Ingredients, dishes and drinks from Japan by Ad Blankestijn

Saturday, April 19, 2014

Karei

Righteye flounder. Pleuronectes. カレイ、鰈。

Flounders are a species of flatfish, with both eyes on the same side of the head, one or the other migrating around the head during development. Righteye flounders are so called because they have both eyes on the right side and lie on the sea bottom on their left side. (There are also lefteye flounders, but these are a different family, Paralichthyides). Flounders are found on the bottoms of oceans around the world and are, together with other flatfish, popular as food fishes. Most flounders are between 40-50 cm in length.

Righteye flounders are caught in large quantities in seas off Chiba, Ibaraki, Tottori, Shimane and Oita Prefectures. There are several varieties: ma-garei (littlemouth flounder; the most common among the 11 species found in Japan, taken on the Hokkaido and Japan Sea coast), mako-garei (marbled flounder; also very common, taken from southern Hokkaido to southern Japan), ishi-garei (stone flounder; found in seas around Japan, can get as long as 70 cm), meita-garei (ridged-eye flounder; found in seas south of Hokkaido, has a ridge between the eyes) and baba-garei (slime flounder; found in seas near central Japan and farther north).

Karei resemble hirame, another type of flatfish - the best way to tell them apart is not so much that hirame have the eyes on the left side (as some flounders also do), but that flounders usually have a very small mouth.

Flounders are available almost around the year - the season for most of them is from autumn to winter, but the mako-garei is in season from May to July. When mako-garei is caught in the Bay of Beppu in Oita, it is called "shiroshita-garei," "the flounder beneath the castle," as it is rumored to feed in the fresh waters beneath Hiji Castle. This is an especially tasty variety that is also eminently suitable as a sushi topping.

Righteye flounder is often prepared as follows:

  • kara-age, dusted in flour and deep-fried (the bones of the fish are also eaten here)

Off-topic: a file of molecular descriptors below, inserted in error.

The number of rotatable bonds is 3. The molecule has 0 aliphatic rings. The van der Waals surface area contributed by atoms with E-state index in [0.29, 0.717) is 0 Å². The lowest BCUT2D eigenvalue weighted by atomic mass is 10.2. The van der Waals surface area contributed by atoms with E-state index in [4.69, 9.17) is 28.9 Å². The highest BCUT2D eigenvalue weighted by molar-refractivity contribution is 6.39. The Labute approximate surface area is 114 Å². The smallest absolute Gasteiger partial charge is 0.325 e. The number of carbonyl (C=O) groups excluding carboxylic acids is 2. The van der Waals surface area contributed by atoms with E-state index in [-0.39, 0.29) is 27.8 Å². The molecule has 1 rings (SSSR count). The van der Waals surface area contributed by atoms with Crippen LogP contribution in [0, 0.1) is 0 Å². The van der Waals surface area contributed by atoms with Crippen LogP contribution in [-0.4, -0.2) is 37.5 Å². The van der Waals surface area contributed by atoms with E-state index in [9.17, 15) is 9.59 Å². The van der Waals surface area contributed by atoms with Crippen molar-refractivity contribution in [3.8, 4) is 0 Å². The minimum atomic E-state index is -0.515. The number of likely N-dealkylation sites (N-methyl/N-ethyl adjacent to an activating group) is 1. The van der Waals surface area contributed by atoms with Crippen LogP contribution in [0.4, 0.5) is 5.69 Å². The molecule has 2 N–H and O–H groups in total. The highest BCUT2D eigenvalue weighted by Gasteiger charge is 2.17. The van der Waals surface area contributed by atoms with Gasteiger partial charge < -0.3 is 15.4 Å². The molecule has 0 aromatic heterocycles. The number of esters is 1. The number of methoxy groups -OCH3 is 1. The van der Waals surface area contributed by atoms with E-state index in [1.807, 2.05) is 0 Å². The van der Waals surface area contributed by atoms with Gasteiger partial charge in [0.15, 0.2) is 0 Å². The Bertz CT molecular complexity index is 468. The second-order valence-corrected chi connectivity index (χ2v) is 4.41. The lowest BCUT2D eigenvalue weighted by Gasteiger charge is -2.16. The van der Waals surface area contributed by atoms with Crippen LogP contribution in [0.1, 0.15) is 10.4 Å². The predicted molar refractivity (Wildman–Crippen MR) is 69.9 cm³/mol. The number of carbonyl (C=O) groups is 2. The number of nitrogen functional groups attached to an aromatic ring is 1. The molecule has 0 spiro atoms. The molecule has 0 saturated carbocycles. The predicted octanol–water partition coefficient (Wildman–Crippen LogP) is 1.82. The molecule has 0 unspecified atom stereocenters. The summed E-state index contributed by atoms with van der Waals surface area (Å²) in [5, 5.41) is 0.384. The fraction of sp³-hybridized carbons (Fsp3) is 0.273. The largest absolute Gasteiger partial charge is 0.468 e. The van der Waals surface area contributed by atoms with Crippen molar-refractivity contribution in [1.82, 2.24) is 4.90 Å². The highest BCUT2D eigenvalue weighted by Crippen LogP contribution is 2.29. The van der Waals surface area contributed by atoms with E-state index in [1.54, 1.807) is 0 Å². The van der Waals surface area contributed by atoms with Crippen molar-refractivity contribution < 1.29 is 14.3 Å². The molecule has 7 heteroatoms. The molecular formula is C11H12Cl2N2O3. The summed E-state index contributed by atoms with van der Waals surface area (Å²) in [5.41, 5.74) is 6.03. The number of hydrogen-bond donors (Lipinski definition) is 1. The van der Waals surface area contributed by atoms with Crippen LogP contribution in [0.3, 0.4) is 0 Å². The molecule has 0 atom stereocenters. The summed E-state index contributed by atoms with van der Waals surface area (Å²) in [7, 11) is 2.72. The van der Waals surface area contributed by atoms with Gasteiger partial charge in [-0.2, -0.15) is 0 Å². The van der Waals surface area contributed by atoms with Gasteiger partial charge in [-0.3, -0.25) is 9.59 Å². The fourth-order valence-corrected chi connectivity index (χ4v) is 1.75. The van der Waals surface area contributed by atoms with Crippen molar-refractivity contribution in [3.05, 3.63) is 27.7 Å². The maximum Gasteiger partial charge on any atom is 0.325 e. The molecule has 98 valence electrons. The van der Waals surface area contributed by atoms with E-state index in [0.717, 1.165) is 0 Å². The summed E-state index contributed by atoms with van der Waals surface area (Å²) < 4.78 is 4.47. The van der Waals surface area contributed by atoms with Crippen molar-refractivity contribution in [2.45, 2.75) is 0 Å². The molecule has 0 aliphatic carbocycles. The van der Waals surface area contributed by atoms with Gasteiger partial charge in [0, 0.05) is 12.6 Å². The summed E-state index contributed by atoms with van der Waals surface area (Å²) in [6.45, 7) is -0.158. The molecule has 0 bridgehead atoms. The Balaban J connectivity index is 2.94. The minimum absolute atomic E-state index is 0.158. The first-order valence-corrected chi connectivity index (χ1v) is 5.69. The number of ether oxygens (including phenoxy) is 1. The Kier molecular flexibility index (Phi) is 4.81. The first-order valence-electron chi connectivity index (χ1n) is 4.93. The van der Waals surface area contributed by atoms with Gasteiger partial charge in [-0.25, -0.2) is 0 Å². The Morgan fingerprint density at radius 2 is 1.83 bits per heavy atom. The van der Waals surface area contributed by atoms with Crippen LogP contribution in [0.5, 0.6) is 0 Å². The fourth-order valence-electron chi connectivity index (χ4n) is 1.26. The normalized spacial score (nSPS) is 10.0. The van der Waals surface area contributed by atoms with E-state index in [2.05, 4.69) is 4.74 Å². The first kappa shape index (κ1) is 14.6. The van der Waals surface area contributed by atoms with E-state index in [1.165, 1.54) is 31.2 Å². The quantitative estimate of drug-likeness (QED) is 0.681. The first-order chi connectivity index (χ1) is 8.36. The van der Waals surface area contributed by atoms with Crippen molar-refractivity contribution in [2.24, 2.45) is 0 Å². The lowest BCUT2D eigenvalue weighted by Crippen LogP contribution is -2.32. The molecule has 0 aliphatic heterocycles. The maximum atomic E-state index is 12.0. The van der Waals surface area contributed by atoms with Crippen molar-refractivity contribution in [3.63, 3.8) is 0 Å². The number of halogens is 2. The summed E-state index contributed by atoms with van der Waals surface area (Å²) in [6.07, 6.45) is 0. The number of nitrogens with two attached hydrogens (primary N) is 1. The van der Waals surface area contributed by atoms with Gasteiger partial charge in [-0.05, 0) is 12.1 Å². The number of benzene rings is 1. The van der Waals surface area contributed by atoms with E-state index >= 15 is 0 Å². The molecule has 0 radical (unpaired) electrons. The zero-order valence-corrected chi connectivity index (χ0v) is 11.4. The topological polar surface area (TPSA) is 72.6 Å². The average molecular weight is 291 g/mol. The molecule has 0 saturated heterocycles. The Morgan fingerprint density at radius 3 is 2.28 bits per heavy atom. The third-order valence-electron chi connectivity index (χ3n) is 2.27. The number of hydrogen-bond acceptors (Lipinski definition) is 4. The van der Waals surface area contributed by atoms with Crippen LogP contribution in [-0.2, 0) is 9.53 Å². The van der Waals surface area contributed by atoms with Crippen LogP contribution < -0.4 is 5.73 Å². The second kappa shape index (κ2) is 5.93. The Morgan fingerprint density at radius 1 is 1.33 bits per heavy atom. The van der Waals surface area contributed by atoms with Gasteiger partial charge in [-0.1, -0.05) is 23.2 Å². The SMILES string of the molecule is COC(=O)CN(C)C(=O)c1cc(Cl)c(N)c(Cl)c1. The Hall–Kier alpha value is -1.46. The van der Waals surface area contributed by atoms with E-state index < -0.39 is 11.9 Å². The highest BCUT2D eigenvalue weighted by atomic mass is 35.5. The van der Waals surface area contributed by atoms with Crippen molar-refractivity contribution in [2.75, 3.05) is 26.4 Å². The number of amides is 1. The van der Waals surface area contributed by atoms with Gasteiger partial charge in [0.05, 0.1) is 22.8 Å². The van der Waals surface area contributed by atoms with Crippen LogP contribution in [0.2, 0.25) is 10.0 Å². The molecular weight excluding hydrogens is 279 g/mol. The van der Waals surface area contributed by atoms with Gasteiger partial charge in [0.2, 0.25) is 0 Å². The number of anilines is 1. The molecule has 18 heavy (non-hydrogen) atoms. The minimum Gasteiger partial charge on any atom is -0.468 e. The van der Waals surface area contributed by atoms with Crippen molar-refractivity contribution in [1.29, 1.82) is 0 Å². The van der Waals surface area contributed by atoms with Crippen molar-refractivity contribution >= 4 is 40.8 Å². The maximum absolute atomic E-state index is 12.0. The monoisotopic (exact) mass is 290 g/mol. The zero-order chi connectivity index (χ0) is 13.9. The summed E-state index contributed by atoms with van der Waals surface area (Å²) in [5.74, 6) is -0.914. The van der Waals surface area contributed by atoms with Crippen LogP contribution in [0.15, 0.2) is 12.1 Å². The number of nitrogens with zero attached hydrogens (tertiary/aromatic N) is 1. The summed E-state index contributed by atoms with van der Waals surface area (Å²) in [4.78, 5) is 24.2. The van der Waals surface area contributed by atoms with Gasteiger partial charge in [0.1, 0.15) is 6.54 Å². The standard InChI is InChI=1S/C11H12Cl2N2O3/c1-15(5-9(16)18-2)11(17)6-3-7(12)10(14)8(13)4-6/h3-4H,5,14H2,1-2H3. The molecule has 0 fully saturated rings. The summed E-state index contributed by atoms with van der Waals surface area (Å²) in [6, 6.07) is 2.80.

• nitsuke, simmered in soy sauce
  • shio-yaki, dusted with salt and fried, as in the photo below
  • sashimi and sushi topping if the fish is fresh enough - the mako-garei, which is in season during the summer is best, as it has translucent meat and a delicate sweetness. A prime sushi ingredient is also the engawa, the sinew along the flounder's fin, which has a tough texture but also a fatty portion and which contains much collagen.
  • konbujime, a sort of marination where the fish is wrapped in kelp (konbu), which adds a subtle depth of flavor.
  • à la meunière, as sole meunière, dredged in milk and flour, fried in butter and served with the resulting brown butter sauce and lemon.


Karei ni shioyaki
[Karei no shioyaki]

Wednesday, April 9, 2014

Buri

Yellowtail, Japanese amberjack. Seriola Quinqueradiata. ぶり、鰤。

Large fish about 15 kilos in weight and reaching a length of 1.3 meters. It is a migrating, fast swimming, predatory fish, found in the north-western Pacific, and belonging to the family of the Carangidae. It is an important fish in the Japanese cuisine.

Buri is extensively cultivated artificially (about 120,000 tonnes per year) in cages in the sea. In May, small wild fry (mojako), which can be found under floating seaweed, are caught for that purpose.

In Japan, buri is called "shusse-uo," literally a "fish that makes career," which is indicated by the different names by which it is called at different stages of growth. In other words, buri is not always called buri! On top of that, there are many regional differences in naming - I give here those from the Kanto and Kansai which are most common, but note that for example in the Hokuriku area again totally different names are used! The system is basically as follows:

Kanto (Eastern Japan): wakashi (less than 35 cm) → inada (35-60 cm) → warasa (60-80 cm) → buri (more than 80 cm)

Kansai (Western Japan): tsubasu (less than 40 cm) → hamachi (40-60 cm) → mejiro (60-80 cm) → buri (more than 80 cm)

To make things more complicated, "hamachi" is used in the Kanto area to designate cultivated buri.

The largest number of wild buri is caught in Shimane Prefecturre, followed by Tottori, Nagasaki, and Ishikawa. Cultivated buri mainly come from Kagoshima Prefecture, Ehime, Nagasaki and Oita.

Buri no teriyaki
[Buri no teriyaki}